1996

Re: Shakespeare and Marlowe

Shakespeare Electronic Conference, Vol. 7, No. 0507.  Monday, 8 July 1996.

(1)     From:   Douglas S. Bruster <This email address is being protected from spambots. You need JavaScript enabled to view it.>
        Date:   Saturday, 6 Jul 1996 10:58:38 -0500 (CDT)
        Subj:   Re: SHK 7.0505 Re: Shakespeare/Marlowe/Bloom

(2)     From:   Charles Ross <This email address is being protected from spambots. You need JavaScript enabled to view it.>
        Date:   Monday, 8 Jul 1996 09:55:58 -0500 (EST)
        Subj:   Re: SHK 7.0505 Re: Shakespeare and Marlowe

(3)     From:   Ed Bonahue <This email address is being protected from spambots. You need JavaScript enabled to view it.>
        Date:   Monday, 8 Jul 1996 12:54:47 -0400 (EDT)
        Subj:   Re: Shakespeare and Marlowe

(4)     From:   Vincent J Mooney Jr. <This email address is being protected from spambots. You need JavaScript enabled to view it.>
        Date:   Saturday, 06 Jul 1996 21:41:19 -0500 (EST)
        Subj:   Re: SHK 7.0505  Re: Shakespeare and Marlowe w/ Editor's Note

(1)----------------------------------------------------------------------------
From:           Douglas S. Bruster <This email address is being protected from spambots. You need JavaScript enabled to view it.>
Date:           Saturday, 6 Jul 1996 10:58:38 -0500 (CDT)
Subject: 7.0505 Re: Shakespeare/Marlowe/Bloom
Comment:        Re: SHK 7.0505 Re: Shakespeare/Marlowe/Bloom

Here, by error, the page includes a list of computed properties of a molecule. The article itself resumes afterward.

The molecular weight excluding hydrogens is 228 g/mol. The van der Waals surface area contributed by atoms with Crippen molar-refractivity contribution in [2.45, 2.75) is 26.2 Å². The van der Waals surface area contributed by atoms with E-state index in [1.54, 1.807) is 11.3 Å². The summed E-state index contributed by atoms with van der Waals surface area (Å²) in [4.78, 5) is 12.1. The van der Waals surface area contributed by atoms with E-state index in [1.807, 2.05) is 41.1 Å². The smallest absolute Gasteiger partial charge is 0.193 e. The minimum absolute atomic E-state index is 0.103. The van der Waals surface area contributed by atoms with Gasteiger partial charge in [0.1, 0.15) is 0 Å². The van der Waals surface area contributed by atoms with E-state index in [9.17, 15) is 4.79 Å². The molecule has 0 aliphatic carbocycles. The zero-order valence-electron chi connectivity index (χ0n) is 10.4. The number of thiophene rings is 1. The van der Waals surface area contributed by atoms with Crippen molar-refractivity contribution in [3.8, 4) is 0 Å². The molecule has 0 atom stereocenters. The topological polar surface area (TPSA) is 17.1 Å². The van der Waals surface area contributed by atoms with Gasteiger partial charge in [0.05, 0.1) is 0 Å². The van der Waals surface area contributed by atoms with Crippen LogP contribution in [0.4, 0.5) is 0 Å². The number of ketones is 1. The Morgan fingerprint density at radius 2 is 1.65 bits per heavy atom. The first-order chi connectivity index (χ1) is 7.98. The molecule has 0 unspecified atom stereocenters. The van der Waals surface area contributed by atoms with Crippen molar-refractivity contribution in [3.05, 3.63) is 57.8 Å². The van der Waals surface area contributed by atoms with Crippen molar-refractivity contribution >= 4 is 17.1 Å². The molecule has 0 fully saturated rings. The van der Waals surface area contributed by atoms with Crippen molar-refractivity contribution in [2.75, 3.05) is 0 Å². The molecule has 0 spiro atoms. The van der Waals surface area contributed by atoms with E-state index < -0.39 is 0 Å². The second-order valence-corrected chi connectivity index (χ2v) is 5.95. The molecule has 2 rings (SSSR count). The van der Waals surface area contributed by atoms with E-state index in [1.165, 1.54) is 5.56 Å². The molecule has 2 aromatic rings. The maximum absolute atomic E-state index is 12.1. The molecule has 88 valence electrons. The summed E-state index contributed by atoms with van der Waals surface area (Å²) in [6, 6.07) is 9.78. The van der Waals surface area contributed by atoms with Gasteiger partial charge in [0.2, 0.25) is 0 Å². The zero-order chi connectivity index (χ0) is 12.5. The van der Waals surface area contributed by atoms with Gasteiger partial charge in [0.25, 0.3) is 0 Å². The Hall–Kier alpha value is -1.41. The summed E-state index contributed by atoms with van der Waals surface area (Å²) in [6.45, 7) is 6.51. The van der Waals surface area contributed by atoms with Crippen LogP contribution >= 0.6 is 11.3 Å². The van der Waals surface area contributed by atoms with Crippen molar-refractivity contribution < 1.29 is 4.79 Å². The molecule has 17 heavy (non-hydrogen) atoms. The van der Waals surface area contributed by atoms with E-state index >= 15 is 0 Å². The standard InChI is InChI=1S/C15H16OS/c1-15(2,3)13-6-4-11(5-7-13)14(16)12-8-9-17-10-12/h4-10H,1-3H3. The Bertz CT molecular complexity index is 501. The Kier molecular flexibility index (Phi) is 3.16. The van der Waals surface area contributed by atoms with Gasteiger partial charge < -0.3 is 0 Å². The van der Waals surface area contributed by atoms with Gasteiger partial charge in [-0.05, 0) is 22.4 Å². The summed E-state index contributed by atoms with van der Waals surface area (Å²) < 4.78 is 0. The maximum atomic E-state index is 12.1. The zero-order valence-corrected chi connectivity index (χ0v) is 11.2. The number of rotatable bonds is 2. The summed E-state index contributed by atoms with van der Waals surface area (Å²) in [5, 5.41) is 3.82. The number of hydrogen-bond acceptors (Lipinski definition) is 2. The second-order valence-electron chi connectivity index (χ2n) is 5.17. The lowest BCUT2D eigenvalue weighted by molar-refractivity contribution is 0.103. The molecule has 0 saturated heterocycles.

I want to pick up on Tom Bishop's recent posting regarding questions of
influence, intertextuality, and textual dialogue among Shakespeare and other
writers and texts. Bishop points out that Harold Bloom has himself had a large
influence on the way we understand these issues, and he's surely right to hint
that sometimes that influence has been less than helpful.  My major differences
with Bloom are over the (for lack of a better term) "aristocratic" nature of
his understanding of influence: to put it more briefly than it deserves, Great
Poets read and respond to (devour, etc.) other Great Poets.  While it would be
foolish to say that a writer like Marlowe wasn't an informing presence to the
works of many of his contemporaries--Shakespeare and Jonson included--a
canonical approach to literary composition tends to erase the importance of
writers who have not made it into the _Norton Anthology_, or modern reading
lists.  And in erasing that importance an exclusionary approach falsifies our